One week into the storm, crisis experts agree: Uber needs to make a big statement, and that might mean firing Kalanick.
'If I were on the board, I would find a way to get rid of him,' said Michael Barnett, a business and management professor at Rutgers University.
But Uber had an even worse week to come.
Uber's SVP of engineering stepped down over sexual-harassment allegations at his former job at Google. The engineer, Amit Singhal, left Uber after Recode's Kara Swisher notified the company of the allegations through her reporting. When Uber CEO Travis Kalanick found out, he asked Singhal to resign, according to a person familiar with the situation. The person also said that Singhal went through the standard background checks before his employment at Uber and that the sexual-harassment allegations during Singhal's time at Google never came up. Singhal has strenuously denied the allegations.
A dashcam video caught Uber CEO in a heated argument over prices. A video published by Bloomberg showed Kalanick losing his cool in an argument with an Uber driver on Super Bowl Sunday after the driver confronted him about lowered fares.
Kalanick then issued a 'profound' apology and says he'll seek leadership help. 'My job as your leader is to lead…and that starts with behaving in a way that makes us all proud,' he wrote in the apology. 'That is not what I did, and it cannot be explained away. This is the first time I've been willing to admit that I need leadership help and I intend to get it.'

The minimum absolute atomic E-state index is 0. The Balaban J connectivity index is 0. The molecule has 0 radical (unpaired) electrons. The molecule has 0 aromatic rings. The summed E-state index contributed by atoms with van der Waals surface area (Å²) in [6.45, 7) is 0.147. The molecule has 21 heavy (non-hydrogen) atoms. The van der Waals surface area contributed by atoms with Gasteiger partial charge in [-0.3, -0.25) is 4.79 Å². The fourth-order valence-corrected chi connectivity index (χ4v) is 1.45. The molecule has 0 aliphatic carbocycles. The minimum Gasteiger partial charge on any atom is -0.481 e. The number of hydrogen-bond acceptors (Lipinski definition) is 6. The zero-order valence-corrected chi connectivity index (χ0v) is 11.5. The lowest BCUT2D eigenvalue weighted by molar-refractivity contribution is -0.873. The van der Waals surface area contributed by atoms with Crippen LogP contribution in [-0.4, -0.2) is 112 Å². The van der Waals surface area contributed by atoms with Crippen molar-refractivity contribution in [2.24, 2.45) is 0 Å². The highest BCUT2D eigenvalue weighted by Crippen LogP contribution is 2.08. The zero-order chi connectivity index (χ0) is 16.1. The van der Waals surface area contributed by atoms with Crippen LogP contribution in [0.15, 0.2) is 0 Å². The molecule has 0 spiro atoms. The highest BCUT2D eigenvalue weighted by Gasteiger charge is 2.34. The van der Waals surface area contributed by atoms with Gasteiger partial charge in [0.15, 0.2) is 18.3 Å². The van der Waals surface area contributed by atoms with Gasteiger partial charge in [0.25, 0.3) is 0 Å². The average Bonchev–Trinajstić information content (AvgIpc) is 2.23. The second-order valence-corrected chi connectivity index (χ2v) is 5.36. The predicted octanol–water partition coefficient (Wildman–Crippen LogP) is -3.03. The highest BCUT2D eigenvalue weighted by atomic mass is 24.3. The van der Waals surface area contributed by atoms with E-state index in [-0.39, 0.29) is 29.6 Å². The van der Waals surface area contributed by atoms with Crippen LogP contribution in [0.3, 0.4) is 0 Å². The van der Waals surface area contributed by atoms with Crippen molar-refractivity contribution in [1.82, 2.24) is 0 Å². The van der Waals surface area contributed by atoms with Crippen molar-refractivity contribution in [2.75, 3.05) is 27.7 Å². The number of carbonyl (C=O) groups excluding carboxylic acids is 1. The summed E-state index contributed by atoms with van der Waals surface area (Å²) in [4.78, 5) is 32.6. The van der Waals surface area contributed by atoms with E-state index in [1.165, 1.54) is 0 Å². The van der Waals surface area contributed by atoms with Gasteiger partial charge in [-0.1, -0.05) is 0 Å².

Lyft, capitalising on the moment, is trying to raise $US500 million to fight Uber. In a kick 'em when they're down way (or just smart business), The Wall Street Journal reported that Uber rival Lyft is trying to raise an extra half a billion to fund its growth against a cash-flush Uber.
Ex-Uber engineer Susan Fowler said the company is blaming her for users deleting their account and investigating her personal life. As a result, she's hired her own lawyer. Uber acknowledges that it hired a second law firm, Perkins Coie, to look into her allegations (but, the company says, not investigate her personally).
Uber changed its mind about its self-driving cars. After a clash with California's DMV in December, Uber did an about-face and decided to apply for a permit for its self-driving cars to get them back in California. Its spat with California regulators in December was the beginning of the old Uber starting to rear its ugly head, but the company's change of mind was a sliver of a good press in the maelstrom of scandals.
The New York Times revealed that Uber has been secretively deceiving authorities for years with a tool called 'Greyball'. Uber used the tool to evade authorities, particularly at times when city regulators were trying to block the ride-hailing service, according to a report by The New York Times' Mike Isaac. The tool collected data from Uber's app to identify and evade officials in cities like Boston, Paris, and Las Vegas. The Times reports that the program was used in markets where Uber was banned or being resisted by law enforcement.
Uber loses another top VP: Uber's VP of Product and Growth, Ed Baker, suddenly resigned after more than three years at the company. In an email obtained by Recode, Baker said he wanted to join the public sector, but his departure has mysterious timing as Recode alleged there was other 'questionable' behaviour from the executive.
Meanwhile, the Uber exec and board member who oversaw the HR department has been strangely absent during Uber's biggest crisis. Business Insider reports that
Ryan Graves absence is leading some inside and outside the company to believe he's the one about to take the fall -- with or without cause. Graves also has ties to 'Greyball' since he was aware of the program.